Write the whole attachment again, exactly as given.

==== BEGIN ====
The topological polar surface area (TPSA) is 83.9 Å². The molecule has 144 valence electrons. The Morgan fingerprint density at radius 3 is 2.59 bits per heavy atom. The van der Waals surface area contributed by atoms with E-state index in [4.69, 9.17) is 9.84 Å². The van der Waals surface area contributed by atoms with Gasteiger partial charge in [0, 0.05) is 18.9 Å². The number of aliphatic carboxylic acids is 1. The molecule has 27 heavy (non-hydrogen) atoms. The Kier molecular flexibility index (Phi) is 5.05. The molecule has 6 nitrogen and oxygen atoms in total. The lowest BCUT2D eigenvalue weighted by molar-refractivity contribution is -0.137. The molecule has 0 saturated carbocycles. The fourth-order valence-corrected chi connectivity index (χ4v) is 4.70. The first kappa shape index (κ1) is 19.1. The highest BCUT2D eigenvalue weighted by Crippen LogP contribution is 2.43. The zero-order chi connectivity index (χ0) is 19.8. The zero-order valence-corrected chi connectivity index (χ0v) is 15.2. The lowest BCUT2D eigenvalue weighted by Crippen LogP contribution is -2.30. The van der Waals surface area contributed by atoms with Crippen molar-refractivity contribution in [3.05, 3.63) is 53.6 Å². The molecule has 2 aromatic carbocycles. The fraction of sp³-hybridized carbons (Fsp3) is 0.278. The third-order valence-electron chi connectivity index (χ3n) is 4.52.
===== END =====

The topological polar surface area (TPSA) is 83.9 Å². The molecule has 144 valence electrons. The Morgan fingerprint density at radius 3 is 2.59 bits per heavy atom. The van der Waals surface area contributed by atoms with E-state index in [4.69, 9.17) is 9.84 Å². The van der Waals surface area contributed by atoms with Gasteiger partial charge in [0, 0.05) is 18.9 Å². The number of aliphatic carboxylic acids is 1. The molecule has 27 heavy (non-hydrogen) atoms. The Kier molecular flexibility index (Phi) is 5.05. The molecule has 6 nitrogen and oxygen atoms in total. The lowest BCUT2D eigenvalue weighted by molar-refractivity contribution is -0.137. The molecule has 0 saturated carbocycles. The fourth-order valence-corrected chi connectivity index (χ4v) is 4.70. The first kappa shape index (κ1) is 19.1. The highest BCUT2D eigenvalue weighted by Crippen LogP contribution is 2.43. The zero-order chi connectivity index (χ0) is 19.8. The zero-order valence-corrected chi connectivity index (χ0v) is 15.2. The lowest BCUT2D eigenvalue weighted by Crippen LogP contribution is -2.30. The van der Waals surface area contributed by atoms with Crippen molar-refractivity contribution in [3.05, 3.63) is 53.6 Å². The molecule has 2 aromatic carbocycles. The fraction of sp³-hybridized carbons (Fsp3) is 0.278. The third-order valence-electron chi connectivity index (χ3n) is 4.52.